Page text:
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Lions Roar : July 2015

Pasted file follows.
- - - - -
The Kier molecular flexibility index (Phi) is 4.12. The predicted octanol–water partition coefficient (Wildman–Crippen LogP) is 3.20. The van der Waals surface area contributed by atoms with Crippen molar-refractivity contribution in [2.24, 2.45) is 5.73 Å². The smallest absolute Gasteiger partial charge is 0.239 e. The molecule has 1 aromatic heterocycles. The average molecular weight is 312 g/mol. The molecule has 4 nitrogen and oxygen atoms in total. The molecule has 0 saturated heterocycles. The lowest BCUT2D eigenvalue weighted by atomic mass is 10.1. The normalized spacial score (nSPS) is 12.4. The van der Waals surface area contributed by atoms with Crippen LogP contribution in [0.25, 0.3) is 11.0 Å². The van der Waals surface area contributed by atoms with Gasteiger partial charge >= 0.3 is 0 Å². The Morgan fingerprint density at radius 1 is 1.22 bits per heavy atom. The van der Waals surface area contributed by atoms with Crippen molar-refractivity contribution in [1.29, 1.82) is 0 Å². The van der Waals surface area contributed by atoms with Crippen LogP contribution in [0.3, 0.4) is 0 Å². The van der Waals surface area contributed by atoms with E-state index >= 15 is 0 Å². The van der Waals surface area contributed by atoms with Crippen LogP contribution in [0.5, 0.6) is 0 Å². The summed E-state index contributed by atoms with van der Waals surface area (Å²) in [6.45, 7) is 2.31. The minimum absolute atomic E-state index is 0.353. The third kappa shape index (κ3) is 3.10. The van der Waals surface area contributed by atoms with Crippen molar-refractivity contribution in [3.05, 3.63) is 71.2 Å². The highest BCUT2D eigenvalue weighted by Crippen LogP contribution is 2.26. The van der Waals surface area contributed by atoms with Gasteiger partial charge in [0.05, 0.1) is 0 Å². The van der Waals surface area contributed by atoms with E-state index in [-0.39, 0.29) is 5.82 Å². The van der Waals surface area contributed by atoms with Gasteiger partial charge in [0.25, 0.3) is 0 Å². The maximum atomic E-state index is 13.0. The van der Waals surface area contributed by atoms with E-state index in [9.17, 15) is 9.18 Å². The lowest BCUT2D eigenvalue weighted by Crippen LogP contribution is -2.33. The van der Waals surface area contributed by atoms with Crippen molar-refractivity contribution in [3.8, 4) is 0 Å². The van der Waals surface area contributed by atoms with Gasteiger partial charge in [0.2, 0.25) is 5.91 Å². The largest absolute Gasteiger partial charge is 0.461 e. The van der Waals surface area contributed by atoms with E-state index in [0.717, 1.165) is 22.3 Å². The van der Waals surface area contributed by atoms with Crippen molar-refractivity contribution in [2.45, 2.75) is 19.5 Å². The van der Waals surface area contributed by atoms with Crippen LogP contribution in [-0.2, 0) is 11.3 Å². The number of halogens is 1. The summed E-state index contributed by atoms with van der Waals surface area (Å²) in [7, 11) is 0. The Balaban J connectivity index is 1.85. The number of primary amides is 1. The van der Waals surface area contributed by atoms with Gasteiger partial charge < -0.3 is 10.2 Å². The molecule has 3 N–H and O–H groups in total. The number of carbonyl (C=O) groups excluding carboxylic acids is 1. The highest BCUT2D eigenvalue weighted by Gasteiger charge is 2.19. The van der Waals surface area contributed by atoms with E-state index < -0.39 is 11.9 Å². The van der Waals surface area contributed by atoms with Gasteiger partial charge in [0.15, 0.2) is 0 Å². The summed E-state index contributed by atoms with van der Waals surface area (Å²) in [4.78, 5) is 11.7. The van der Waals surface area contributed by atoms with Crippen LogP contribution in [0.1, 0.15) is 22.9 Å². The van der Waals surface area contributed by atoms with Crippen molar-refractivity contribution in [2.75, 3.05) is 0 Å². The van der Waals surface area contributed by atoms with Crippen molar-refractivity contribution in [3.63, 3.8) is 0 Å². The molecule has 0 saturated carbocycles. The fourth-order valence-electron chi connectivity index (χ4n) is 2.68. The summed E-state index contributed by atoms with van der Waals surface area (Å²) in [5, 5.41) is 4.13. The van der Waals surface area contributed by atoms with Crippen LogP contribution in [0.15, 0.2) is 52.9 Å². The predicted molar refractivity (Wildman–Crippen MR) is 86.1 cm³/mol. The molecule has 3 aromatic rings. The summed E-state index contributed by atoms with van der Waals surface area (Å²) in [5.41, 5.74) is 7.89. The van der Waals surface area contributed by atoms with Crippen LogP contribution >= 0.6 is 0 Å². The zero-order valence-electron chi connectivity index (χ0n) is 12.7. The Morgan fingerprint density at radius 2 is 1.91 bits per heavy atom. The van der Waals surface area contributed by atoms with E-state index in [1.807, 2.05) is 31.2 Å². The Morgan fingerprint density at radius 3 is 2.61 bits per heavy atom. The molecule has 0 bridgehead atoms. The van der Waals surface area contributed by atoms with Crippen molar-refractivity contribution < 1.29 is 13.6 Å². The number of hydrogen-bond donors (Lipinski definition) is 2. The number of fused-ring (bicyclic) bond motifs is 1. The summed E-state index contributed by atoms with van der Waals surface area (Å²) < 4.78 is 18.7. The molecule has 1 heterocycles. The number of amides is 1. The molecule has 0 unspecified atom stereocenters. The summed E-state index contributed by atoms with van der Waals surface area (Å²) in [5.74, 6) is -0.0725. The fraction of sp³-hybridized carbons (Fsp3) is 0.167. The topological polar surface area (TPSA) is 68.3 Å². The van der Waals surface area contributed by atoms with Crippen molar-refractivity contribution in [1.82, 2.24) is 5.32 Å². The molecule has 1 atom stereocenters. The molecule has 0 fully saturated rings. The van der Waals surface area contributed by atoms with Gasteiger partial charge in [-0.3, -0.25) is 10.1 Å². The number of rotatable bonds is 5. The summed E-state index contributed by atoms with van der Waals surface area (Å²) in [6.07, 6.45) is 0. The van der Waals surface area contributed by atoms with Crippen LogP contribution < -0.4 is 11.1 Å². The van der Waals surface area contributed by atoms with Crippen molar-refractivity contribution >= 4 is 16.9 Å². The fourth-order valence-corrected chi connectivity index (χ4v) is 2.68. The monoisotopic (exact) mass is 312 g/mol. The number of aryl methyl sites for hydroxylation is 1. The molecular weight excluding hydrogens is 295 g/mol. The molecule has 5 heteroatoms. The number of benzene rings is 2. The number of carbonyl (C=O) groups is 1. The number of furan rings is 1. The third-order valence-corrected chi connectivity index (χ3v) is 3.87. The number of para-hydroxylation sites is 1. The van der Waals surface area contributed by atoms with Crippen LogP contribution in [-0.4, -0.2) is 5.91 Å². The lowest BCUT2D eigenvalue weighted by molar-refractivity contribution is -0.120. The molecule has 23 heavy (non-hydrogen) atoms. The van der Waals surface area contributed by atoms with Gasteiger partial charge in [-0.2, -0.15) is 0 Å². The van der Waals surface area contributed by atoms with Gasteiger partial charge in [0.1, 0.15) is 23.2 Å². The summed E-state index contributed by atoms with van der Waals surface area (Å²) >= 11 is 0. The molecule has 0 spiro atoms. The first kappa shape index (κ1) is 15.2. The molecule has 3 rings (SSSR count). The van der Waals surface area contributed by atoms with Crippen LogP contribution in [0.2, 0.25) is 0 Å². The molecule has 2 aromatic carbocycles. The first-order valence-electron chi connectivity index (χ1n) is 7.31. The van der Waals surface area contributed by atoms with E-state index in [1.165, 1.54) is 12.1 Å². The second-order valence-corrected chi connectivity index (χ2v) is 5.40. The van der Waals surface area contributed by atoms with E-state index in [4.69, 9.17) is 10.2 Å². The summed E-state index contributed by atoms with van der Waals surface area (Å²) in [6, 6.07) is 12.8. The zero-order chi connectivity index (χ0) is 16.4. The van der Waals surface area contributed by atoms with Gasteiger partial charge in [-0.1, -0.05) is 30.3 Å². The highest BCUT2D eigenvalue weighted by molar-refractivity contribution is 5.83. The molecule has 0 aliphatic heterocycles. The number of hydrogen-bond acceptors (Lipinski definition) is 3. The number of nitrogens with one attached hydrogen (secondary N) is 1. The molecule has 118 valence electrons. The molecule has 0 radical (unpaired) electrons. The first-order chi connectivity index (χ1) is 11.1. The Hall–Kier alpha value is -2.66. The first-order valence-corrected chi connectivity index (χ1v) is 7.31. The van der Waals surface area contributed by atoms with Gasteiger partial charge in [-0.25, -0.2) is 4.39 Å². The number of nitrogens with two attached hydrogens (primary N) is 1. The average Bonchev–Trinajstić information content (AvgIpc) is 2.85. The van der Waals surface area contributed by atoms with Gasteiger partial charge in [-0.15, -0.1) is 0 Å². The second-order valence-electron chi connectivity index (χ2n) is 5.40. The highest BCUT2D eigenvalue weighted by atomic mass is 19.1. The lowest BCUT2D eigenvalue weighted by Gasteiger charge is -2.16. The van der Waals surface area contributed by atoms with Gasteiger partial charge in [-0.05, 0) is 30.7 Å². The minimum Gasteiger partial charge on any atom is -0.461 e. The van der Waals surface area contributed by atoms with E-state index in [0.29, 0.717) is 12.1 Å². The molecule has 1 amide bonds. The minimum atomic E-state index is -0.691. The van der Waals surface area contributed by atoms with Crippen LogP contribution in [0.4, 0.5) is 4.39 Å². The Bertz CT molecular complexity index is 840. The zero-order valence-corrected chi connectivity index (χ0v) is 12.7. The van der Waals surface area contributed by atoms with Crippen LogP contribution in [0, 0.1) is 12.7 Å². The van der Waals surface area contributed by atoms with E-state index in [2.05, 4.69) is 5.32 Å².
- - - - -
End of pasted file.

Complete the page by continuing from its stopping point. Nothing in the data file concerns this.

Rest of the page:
W HEN I TEACH PEOPLE how to use the breath to calm the mind and focus attention, I often mention something the Buddha said: that you should know, upon awakening, whether an inhalation or an exhalation is happening. He also said that while you’re falling asleep, you should realize, “Falling asleep inhaling” or “Falling asleep exhaling.” People generally laugh when I say this, registering some disbelief. But I do not take that instruction literally. “What I think it means,” I tell them, “is that we should pay attention all day long, morning till night, in all activities. “The goal,” I continue, “is not to become a breathing expert, or even an excellent meditator. The goal is to see clearly the causes and the possible end of mental suffering. It’s to experi- ence, and then want to cultivate, peace of mind for oneself.” When I explain that, I am usually touched by how soon disbelief passes, how settled the tone of the class becomes. The phrase “peace of mind” seems to strike a resonant chord in people’s minds. Then there’s the Buddha’s own insights, as expressed in the form of the four noble truths. My teaching colleague Howard Cohn says that the first time he heard these truths, he was so relieved that he cried. I think of the four noble truths this way: 1. Life is continually challenging because circumstances keep changing. Daily Life Is Practice All the moments of your day are teachings. If you look at them clearly, says SYLVIA BOORSTEIN, you’ll see the same fundamental truths the Buddha did. SHAMBHALA SUN JULY 2015 54